A couple of weekends ago, I had the extreme pleasure of visiting one of my most favorite places – A weekend at Williamsburg, VA, as a birthday gift from my dear husband.
I’m far too much of a realist to ever fancy the notion that living during this period would have been anything but difficult.
Yet, this period of American History fascinates me.
It was a harsh time when equality was anything but the norm.
Yet it was also a time of heroism and idealism, where those who formed and fashioned policy should not have been able to abort the plans of the greatest nation on earth. Only by the hand of God, fashioning His plans through them, could such a small force overpower such a great giant as Britain. Yet, they did.
I am not intimating that our nation is favored by God because we are special. I am saying that any nation who acknowledges God as the source for true freedom, and fashions policy based upon his laws, will be blessed as long as they do so.
These men who wrote such amazing documents as the Constitution and Declaration of Independence, turned politics of their day on it’s head. Leaders and warriors the world over marveled at this idea of a free Democracy, held in the palm of “Providence”.
“I sought for the greatness and genius of America in her commodious harbors and her ample rivers – and it was not there . . . in her fertile fields and boundless forests and it was not there . . . in her rich mines and her vast world commerce – and it was not there . . . in her democratic Congress and her matchless Constitution – and it was not there. Not until I went into the churches of America and heard her pulpits aflame with righteousness did I understand the secret of her genius and power. America is great because she is good, and if America ever ceases to be good, she will cease to be great.”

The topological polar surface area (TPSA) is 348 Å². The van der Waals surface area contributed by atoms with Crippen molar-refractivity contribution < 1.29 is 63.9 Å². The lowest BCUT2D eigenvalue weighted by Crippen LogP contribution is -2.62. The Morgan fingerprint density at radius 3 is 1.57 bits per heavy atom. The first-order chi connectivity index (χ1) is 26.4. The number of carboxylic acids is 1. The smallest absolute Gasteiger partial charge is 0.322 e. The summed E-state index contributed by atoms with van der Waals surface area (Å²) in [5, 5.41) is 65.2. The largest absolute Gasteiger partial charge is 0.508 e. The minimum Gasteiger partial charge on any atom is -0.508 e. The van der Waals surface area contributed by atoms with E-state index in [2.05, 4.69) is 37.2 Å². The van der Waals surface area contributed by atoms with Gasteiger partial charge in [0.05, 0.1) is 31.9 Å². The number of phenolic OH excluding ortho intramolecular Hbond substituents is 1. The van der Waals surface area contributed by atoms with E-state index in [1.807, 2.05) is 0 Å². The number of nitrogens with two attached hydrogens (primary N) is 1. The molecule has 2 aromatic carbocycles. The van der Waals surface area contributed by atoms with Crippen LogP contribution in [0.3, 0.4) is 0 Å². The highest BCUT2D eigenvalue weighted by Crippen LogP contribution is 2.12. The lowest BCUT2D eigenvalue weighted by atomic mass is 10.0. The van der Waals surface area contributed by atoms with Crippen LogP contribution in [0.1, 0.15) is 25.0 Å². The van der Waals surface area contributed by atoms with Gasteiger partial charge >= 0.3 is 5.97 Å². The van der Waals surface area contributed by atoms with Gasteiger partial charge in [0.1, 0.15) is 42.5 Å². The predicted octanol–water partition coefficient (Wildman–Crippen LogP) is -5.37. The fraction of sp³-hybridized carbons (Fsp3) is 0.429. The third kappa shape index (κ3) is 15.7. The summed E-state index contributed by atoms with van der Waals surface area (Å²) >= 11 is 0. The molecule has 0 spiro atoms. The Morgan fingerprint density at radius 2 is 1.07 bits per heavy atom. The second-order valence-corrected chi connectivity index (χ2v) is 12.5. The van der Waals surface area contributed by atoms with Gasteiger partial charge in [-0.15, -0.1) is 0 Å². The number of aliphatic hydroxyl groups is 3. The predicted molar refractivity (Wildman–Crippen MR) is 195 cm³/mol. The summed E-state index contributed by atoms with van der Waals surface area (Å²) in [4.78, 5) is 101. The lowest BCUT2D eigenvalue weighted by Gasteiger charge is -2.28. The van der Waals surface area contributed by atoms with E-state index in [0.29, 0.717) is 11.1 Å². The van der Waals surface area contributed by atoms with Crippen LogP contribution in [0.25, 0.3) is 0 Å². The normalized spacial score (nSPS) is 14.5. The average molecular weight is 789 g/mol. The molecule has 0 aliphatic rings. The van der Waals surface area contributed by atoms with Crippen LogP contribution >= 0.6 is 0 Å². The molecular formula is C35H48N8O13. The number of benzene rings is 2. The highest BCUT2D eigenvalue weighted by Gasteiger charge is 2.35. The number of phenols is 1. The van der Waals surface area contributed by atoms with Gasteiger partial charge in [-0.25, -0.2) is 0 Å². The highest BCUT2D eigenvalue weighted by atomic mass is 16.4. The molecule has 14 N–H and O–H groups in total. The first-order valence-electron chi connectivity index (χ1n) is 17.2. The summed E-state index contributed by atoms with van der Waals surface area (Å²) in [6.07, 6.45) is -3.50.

― Alexis de Tocqueville,
This man also wrote on the politics of his day,
“It would seem as if the rulers of our time sought only to use men in order to make things great; I wish that they would try a little more to make great men; that they would set less value on the work and more upon the workman; that they would never forget that a nation cannot long remain strong when every man belonging to it is individually weak; and that no form or combination of social polity has yet been devised to make an energetic people out of a community of pusillanimous and enfeebled citizens.”
― Alexis de Tocqueville,
Who is Alexis de Tocqueville? He was a French sociologist and political theorist (1805-1859) who traveled to the United States in 1831 to study its prisons and returned with a wealth of broader observations which he encoded in “Democracy in America” (1835), one of the most influential books of the 19th century.
Are we still able to learn from those who lived before us, or have we blinded our eyes and deafened our ears to what they proclaimed, thinking we are great just because we are. That circular logic is dangerous and most feeble. However, I don’t believe it is too late for us to remember where we came from, flawed as it was, and head back onto the better path.
Thanks for listening!
With love and prayers,
p.s. You may also wish to read: Advent Day Eleven – The Gift of Freedom